CIO50 2020 #14 Johnny Serrano, GroundProbe
Remote working is nothing unusual in the mining industry, but when you’re in the business of site management and safety monitoring, being prevented from physical inspections and interactions with clients requires a quick, innovative workaround.
For Johnny Serrano, CIO with global mining services company Groundprobe, necessity was the mother of invention when COVID-19 hit, spawning what the company believes is a unique deployment of AR (augmented reality) technology that has enabled it to maintain critical services such as gauging whether mine walls are strong or at risk of collapse.
AR was already being implemented for demo and training purposes, but was prioritised and expanded as the pandemic spread.
The key objective was maintaining operations at GroundProbe’s 24x7 geotechnical remote monitoring centres in Indonesia and Chile which monitor potential mining wall collapses around the world.
GroundProbe manages a 450-strong fleet of radar and laser systems installed in 60 countries with remote monitoring and IT control centres connected to those systems in Australia, Indonesia, Chile and Brazil.
With the traditional business model of onsite maintenance and repair is no longer possible across the world, AR technologies were deployed to integrate with GroundProbe’s mine ‘radars’ that predict mining wall failures.
It was crucial that this critical service remained online as the geotechnical remote monitoring centres generate 20 percent of revenue and is key to competitive advantage and a pillar in the business strategy.
“This innovation allowed GroundProbe to continue its core business globally during travel restrictions, which allowed for “We are still operational” marketing campaigns; all whilst competitors were severely impacted during lockdowns,” he tells CIO Australia.
He adds there was a lot of work to do bring employees and managers along on the journey to achieve broad acceptance. Scenario-based training with engineers was managed by the IT team to ensure that they were comfortable prior to using the technology with customers.
It was one of several key digital projects overseen by Serrano and his team over the past several years as they sought to transition the company’s entrenched legacy systems and processes.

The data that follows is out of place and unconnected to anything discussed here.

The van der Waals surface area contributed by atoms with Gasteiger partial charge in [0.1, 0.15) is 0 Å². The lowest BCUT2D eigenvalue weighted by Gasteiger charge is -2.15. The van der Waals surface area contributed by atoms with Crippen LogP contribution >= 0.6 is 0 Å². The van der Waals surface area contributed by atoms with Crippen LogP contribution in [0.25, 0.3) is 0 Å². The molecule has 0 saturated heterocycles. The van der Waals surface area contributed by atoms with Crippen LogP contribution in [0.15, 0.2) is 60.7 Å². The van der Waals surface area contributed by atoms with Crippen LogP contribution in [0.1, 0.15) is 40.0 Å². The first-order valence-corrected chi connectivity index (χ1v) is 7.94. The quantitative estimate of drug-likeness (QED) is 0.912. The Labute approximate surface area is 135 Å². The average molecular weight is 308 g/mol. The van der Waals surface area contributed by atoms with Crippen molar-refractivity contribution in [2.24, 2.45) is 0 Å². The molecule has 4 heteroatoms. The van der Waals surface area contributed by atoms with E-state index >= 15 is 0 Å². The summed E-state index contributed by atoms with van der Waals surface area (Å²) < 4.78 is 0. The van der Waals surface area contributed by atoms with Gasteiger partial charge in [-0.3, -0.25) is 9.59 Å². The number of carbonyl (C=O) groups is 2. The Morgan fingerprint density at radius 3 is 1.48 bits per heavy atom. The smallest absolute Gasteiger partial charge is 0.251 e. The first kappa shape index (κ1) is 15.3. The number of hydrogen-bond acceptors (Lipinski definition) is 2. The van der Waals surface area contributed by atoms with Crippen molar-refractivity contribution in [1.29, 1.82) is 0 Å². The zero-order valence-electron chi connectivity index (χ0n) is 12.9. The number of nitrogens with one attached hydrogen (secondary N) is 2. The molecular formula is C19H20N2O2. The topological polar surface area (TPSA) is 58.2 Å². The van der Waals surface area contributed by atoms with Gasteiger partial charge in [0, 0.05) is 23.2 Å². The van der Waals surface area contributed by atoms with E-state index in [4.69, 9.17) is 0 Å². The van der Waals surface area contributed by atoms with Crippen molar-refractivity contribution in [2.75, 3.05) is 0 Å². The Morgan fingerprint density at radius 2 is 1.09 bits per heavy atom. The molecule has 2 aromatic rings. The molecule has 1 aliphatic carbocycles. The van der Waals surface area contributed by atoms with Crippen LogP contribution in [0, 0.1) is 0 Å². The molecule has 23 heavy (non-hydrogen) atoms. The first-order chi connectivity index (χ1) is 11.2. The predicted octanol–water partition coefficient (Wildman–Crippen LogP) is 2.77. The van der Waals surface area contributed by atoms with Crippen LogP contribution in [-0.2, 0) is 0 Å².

These included automation of business processes across finance and HR, automating manufacturing power applications, drawing up a global online maintenance roster and IoT GPS logistics trackers.
It was also decided GroundProbe needed to get smarter with data. Serrano and the team developed an AI-driven application to monitor and predict maintenance events, as well as employing AI to automate translation of documents into multiple languages, reaping significant costs savings.
“Over the past few years, GroundProbe has been on a digital transformational journey to ensure our IT services are flexible and scalable to limit any constraints from our legacy infrastructure,” Serrano says.
Key to this – pre-COVID – was supporting a far more mobile workforce in servicing the company’s customers in more than 30 countries, supported by offices in Australia, the Americas, Asia, Africa and Europe.
Communicating on projects and strategy within the team, as well as to management and the wider organisation is critical.
As part of the GroundProbe Leadership team, Serrano delivers business updates every quarter, globally, across every region, highlighting strategic technology projects and identifying implications for the organisation as well as individual staff. He also introduced the technology webinar series for employee engagement, with the most recent Microsoft Teams webinar attended by 60 percent of the organisation with extremely positive feedback.
One of Serrano’s favourite quotes is from American author Truman Capote, who wrote: failure is the condiment that gives success its flavour.
“If you are going to fail, fail fast, and get back up straight away and take away what you did right and what you did wrong,” Serrano says.
Key to his success, he explains, is having a genuine commitment to workplace diversity. I fact, he’s seen within GroundProbe as being something of a diversity champion, being on the boards of people-with-disability champions SpecialCare Central, as well as the national diversity and inclusion council within the Australian Computer Society (ACS). Serrano also established a cultural diversity program at GroundProbe to increase awareness of the issue.
Complementing this, he created and leads an internship program where migrants are mentored and given real-world work experience, in between his speaking engagements at ‘future pathways’ programs encouraging high-school students to seek careers within the tech industry.
Each of his nine reports have had long term career plans mapped out for them, in parallel with structured training programs.
Serrano also holds monthly mentoring sessions discussing his reports’ personal and professional aspirations and how he (and GroundProbe) can assist achieving them as the business scales.
Championing a culture of always learning in his team, technical training and higher education are encouraged and paid for as well as attending technical workshops and conferences for innovative ideas.
Technical training and professional memberships have been expanded to key individuals in other departments with an interest in AI, automation, and analytics.